Senba merchants placed the greatest value on reputation, symbolized by trust and social standing, and conducted their business along guidelines for frugality, resourcefulness and calculation. Frugality involved proper planning to avoid wasteful expenditure; resourcefulness was about seizing business opportunities and being imaginative and creative; and calculation referred to economic rationale through cost-benefit analysis. This spirit is also reflected in the food of Osaka. The daily meals of merchants were modest, in keeping with the principle of frugality, but feasts of seasonal ingredients were served on seasonal festivals and auspicious occasions. The most anticipated special events for the people of Osaka each year are the summer festivals. A saying from the Edo Period goes, “it starts with Aizen, goes to Tenjin, and finishes with Sumiyoshi,” referring affectionately to the three biggest festivals. Of these, the Tenjin Matsuri is the most splendid and elaborate festival, emblematic of Osaka with its magnificent boat processions.

Naniwa Tenma Festival (Naniwa Tenma matsuri) Held by National Diet Library

The taste of Naniwa, present-day Osaka, was born from the pursuit of flavors to satisfy the preferences of all who gathered from around Japan. It is about using seasonal produce to the fullest, and depth of flavor achieved by bringing out the innate qualities of each ingredient through the use of dashi. Food culture in Osaka has laid the foundation for Japanese cuisine. Through cuisine, sake and tableware, we share our reinterpretations of the food culture of Osaka – the city that grew into “The Nation’s Kitchen”. We sincerely hope you will join us.

Event Schedule

Throughout FOOD NIPPON 2019, we will be offering special lunch and dinner menus that showcase “Osaka.”

  • < Part 1 > July 1st ~ August 3rd
  • < Part 2 > November 5th ~ 30th

FOOD NIPPON 2019 “Osaka – Part 1” Special Dinner Course

Fresh Senshu eggplant topped with shrimp sauce / Whale meat soup with crunchy mizuna / Taste Palette of Osaka / Hamo pike eel cutlet / Assorted Naniwa vegetables / Grilled trio: Saikyo miso butterfish, Kawachi duck, Hansuke Tofu with eel / Chilled udon with shredded kombu / Poppyseed mochi

Special Dinner Course
¥8,700 (inc. TAX)

Served from July 1st to August 3rd

* As part of our dinner course, some items will also be available a la carte.
* Please note that ingredients may change according to availability.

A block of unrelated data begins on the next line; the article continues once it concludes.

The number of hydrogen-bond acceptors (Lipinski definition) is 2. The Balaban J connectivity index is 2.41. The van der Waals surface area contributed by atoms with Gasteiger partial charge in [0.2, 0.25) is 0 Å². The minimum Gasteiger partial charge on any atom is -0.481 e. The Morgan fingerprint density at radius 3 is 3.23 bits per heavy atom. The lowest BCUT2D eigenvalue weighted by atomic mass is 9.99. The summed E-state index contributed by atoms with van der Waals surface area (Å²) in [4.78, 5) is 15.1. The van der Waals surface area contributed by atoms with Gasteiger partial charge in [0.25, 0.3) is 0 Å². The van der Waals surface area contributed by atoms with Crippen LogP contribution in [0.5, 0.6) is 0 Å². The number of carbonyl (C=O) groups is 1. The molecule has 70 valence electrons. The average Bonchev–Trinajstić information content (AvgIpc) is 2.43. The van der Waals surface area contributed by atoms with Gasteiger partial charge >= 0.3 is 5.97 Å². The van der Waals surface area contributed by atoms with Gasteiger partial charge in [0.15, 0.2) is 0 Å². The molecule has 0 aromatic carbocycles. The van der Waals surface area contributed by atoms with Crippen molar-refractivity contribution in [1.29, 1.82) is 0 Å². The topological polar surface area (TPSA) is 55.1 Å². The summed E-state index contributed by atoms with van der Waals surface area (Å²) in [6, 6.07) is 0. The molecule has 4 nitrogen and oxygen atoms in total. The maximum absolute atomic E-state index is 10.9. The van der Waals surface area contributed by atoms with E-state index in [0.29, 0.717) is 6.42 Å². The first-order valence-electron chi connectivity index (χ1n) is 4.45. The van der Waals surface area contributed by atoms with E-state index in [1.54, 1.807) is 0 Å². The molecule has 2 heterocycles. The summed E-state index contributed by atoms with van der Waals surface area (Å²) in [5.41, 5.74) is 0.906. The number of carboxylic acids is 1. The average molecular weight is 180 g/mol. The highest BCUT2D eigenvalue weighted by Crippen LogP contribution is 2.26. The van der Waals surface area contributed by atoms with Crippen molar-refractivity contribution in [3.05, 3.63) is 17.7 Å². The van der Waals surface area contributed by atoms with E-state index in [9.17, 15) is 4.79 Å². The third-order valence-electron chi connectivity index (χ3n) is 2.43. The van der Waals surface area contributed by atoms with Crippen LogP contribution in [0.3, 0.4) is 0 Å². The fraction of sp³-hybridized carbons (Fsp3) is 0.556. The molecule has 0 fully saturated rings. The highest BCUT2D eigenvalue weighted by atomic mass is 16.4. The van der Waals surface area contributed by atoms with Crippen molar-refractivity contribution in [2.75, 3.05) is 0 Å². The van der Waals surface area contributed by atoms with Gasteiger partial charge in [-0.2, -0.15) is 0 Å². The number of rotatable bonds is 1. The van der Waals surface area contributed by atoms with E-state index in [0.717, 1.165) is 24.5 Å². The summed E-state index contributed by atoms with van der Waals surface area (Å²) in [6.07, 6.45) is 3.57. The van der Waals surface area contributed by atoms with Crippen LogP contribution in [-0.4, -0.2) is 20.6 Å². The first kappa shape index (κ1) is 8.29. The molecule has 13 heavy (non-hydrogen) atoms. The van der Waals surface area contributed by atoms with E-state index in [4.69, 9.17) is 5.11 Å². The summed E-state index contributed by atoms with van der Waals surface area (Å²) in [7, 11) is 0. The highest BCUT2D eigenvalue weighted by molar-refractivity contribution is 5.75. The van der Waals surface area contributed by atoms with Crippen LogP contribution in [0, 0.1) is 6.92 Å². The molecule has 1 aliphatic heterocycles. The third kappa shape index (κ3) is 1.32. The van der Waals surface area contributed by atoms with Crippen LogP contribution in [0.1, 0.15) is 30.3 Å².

Suggested Pairing for FOOD NIPPON 2019 “Osaka – Part 1” Special Dinner Course


The origin of sake brewing in Osaka is said to be in Amanozake, brewed at Amanosan Kongoji Temple during the Muromachi Period (1336–1573) – a brew Toyotomi Hideyoshi is said to have been especially fond of. Other varieties that proved popular later were those from Tomita in the Sengoku Period (1467–1568) and Ikeda in the Edo Period (1603–1868). Sake brewed in Ikeda was shipped by light cargo vessels to Edo where it was prized as a popular Osaka product. Our sake lineup to celebrate FOOD NIPPON 2019 Osaka – Part 1 delves deep into the history of sake in Osaka with Amanozake from Kawachinagano, Kuninocho from Tomita, and Goshun from Ikeda. We invite you to enjoy a drink with our special dinner course.

180mm ¥1,400
Served from July 1st to August 3rd

Reservations and inquiries:Tel +81 3 5720 1300

Sedge weaving (suge zaiku) is a handicraft with more than 2000 years of history in Fukae, situated to the east of the Uemachi tableland in Osaka. The craft began when people started weaving sugegasa wide-brimmed hats from sedge, an abundant wild grass that grew locally and was believed to cleanse one’s body. The hats became a specialty local product during the Edo Period, considered a necessity for pilgrimages to Ise Shrine. The techniques have been passed down over many generations and sedge-weaving continues in Fukae today, with those products continuing to play an important part in rituals at Ise Shrine and in the imperial court.

In ancient times, offerings of sake were made at shrines and temples in prized tin cups. The sake servers we call tokkuri today were formerly referred to as suzu, the Japanese word for tin, and the meaning later changed to include the sake inside as well. Osaka developed into the largest producer of tin tableware during the Edo Period. With excellent heat conductivity and the ability to enhance the mellow flavor of sake, tin sake cups became popular among the general population.

On exhibit and for sale, we have tin products and items of traditional sedge-weaving craft from Osaka at the salon space in HIGASHI-YAMA Tokyo as well as at our sister shop HIGASHIYA GINZA.
Please come and visit us.

Sister Shop Information

POLA Ginza Bldg. 2F, 1-7-7 Ginza, Chuo-ku, Tokyo
Tel : +81 (0)3 3538 3230
Hours 11am - 7pm, 7 days a week